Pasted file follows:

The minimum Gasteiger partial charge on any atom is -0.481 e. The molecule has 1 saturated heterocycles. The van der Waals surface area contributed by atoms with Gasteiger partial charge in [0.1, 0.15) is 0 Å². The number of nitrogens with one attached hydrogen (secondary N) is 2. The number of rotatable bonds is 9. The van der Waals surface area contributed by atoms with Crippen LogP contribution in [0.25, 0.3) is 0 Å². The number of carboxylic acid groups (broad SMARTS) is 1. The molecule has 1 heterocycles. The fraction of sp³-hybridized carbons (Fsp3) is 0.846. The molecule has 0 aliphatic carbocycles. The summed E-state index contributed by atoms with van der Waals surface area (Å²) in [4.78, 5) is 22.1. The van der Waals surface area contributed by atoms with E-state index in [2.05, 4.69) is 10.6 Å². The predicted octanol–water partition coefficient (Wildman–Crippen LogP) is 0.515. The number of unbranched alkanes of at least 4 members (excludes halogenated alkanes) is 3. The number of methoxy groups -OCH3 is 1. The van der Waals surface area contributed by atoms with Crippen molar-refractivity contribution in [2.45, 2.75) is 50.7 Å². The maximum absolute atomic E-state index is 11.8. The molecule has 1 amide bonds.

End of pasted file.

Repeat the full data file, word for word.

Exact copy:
The minimum Gasteiger partial charge on any atom is -0.481 e. The molecule has 1 saturated heterocycles. The van der Waals surface area contributed by atoms with Gasteiger partial charge in [0.1, 0.15) is 0 Å². The number of nitrogens with one attached hydrogen (secondary N) is 2. The number of rotatable bonds is 9. The van der Waals surface area contributed by atoms with Crippen LogP contribution in [0.25, 0.3) is 0 Å². The number of carboxylic acid groups (broad SMARTS) is 1. The molecule has 1 heterocycles. The fraction of sp³-hybridized carbons (Fsp3) is 0.846. The molecule has 0 aliphatic carbocycles. The summed E-state index contributed by atoms with van der Waals surface area (Å²) in [4.78, 5) is 22.1. The van der Waals surface area contributed by atoms with E-state index in [2.05, 4.69) is 10.6 Å². The predicted octanol–water partition coefficient (Wildman–Crippen LogP) is 0.515. The number of unbranched alkanes of at least 4 members (excludes halogenated alkanes) is 3. The number of methoxy groups -OCH3 is 1. The van der Waals surface area contributed by atoms with Crippen molar-refractivity contribution in [2.45, 2.75) is 50.7 Å². The maximum absolute atomic E-state index is 11.8. The molecule has 1 amide bonds.